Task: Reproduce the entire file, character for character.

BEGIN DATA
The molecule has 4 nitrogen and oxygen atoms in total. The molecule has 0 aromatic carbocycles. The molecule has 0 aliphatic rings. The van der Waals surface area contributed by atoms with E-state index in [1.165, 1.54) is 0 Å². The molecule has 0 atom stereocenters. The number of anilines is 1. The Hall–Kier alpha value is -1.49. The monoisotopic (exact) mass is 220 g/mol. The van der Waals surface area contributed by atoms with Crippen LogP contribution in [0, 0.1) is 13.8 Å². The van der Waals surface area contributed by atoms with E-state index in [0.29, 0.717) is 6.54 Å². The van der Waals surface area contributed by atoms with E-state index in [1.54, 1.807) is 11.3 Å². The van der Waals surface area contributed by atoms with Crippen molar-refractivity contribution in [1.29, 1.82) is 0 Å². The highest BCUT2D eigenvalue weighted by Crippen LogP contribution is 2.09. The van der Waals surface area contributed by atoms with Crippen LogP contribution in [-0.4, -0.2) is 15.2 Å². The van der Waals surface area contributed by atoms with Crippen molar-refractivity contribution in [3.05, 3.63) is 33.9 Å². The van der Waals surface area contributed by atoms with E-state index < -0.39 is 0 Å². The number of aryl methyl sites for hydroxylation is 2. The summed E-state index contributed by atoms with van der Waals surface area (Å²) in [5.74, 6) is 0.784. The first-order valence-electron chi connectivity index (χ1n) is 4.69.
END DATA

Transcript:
The molecule has 4 nitrogen and oxygen atoms in total. The molecule has 0 aromatic carbocycles. The molecule has 0 aliphatic rings. The van der Waals surface area contributed by atoms with E-state index in [1.165, 1.54) is 0 Å². The molecule has 0 atom stereocenters. The number of anilines is 1. The Hall–Kier alpha value is -1.49. The monoisotopic (exact) mass is 220 g/mol. The van der Waals surface area contributed by atoms with Crippen LogP contribution in [0, 0.1) is 13.8 Å². The van der Waals surface area contributed by atoms with E-state index in [0.29, 0.717) is 6.54 Å². The van der Waals surface area contributed by atoms with E-state index in [1.54, 1.807) is 11.3 Å². The van der Waals surface area contributed by atoms with Crippen molar-refractivity contribution in [1.29, 1.82) is 0 Å². The highest BCUT2D eigenvalue weighted by Crippen LogP contribution is 2.09. The van der Waals surface area contributed by atoms with Crippen LogP contribution in [-0.4, -0.2) is 15.2 Å². The van der Waals surface area contributed by atoms with Crippen molar-refractivity contribution in [3.05, 3.63) is 33.9 Å². The van der Waals surface area contributed by atoms with E-state index < -0.39 is 0 Å². The number of aryl methyl sites for hydroxylation is 2. The summed E-state index contributed by atoms with van der Waals surface area (Å²) in [5.74, 6) is 0.784. The first-order valence-electron chi connectivity index (χ1n) is 4.69.